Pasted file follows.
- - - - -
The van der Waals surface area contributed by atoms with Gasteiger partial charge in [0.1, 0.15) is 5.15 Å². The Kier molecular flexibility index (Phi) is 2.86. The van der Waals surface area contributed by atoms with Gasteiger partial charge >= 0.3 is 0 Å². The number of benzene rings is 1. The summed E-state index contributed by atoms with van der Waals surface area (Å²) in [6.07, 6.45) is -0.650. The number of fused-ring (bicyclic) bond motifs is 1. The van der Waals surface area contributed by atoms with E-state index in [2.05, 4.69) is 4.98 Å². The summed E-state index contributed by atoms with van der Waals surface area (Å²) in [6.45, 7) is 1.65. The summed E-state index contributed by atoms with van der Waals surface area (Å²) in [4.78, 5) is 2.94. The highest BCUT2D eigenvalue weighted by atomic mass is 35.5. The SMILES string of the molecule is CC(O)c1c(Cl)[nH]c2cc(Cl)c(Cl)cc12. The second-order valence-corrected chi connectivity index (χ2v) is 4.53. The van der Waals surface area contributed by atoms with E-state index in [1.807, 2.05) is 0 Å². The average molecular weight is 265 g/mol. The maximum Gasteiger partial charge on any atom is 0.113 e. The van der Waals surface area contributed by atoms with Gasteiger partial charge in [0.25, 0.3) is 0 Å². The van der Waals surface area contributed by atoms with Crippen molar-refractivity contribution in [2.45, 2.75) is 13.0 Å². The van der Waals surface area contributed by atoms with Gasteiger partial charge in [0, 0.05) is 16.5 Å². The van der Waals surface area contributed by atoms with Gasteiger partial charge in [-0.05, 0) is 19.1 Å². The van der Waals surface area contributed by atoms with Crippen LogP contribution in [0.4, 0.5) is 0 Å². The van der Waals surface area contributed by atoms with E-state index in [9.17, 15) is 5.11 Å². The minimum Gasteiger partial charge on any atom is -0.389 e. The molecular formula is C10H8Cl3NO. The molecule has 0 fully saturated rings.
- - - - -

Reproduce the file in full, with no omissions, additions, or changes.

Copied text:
The van der Waals surface area contributed by atoms with Gasteiger partial charge in [0.1, 0.15) is 5.15 Å². The Kier molecular flexibility index (Phi) is 2.86. The van der Waals surface area contributed by atoms with Gasteiger partial charge >= 0.3 is 0 Å². The number of benzene rings is 1. The summed E-state index contributed by atoms with van der Waals surface area (Å²) in [6.07, 6.45) is -0.650. The number of fused-ring (bicyclic) bond motifs is 1. The van der Waals surface area contributed by atoms with E-state index in [2.05, 4.69) is 4.98 Å². The summed E-state index contributed by atoms with van der Waals surface area (Å²) in [6.45, 7) is 1.65. The summed E-state index contributed by atoms with van der Waals surface area (Å²) in [4.78, 5) is 2.94. The highest BCUT2D eigenvalue weighted by atomic mass is 35.5. The SMILES string of the molecule is CC(O)c1c(Cl)[nH]c2cc(Cl)c(Cl)cc12. The second-order valence-corrected chi connectivity index (χ2v) is 4.53. The van der Waals surface area contributed by atoms with E-state index in [1.807, 2.05) is 0 Å². The average molecular weight is 265 g/mol. The maximum Gasteiger partial charge on any atom is 0.113 e. The van der Waals surface area contributed by atoms with Gasteiger partial charge in [0.25, 0.3) is 0 Å². The van der Waals surface area contributed by atoms with Crippen molar-refractivity contribution in [2.45, 2.75) is 13.0 Å². The van der Waals surface area contributed by atoms with Gasteiger partial charge in [0, 0.05) is 16.5 Å². The van der Waals surface area contributed by atoms with Gasteiger partial charge in [-0.05, 0) is 19.1 Å². The van der Waals surface area contributed by atoms with Crippen LogP contribution in [0.4, 0.5) is 0 Å². The van der Waals surface area contributed by atoms with E-state index in [9.17, 15) is 5.11 Å². The minimum Gasteiger partial charge on any atom is -0.389 e. The molecular formula is C10H8Cl3NO. The molecule has 0 fully saturated rings.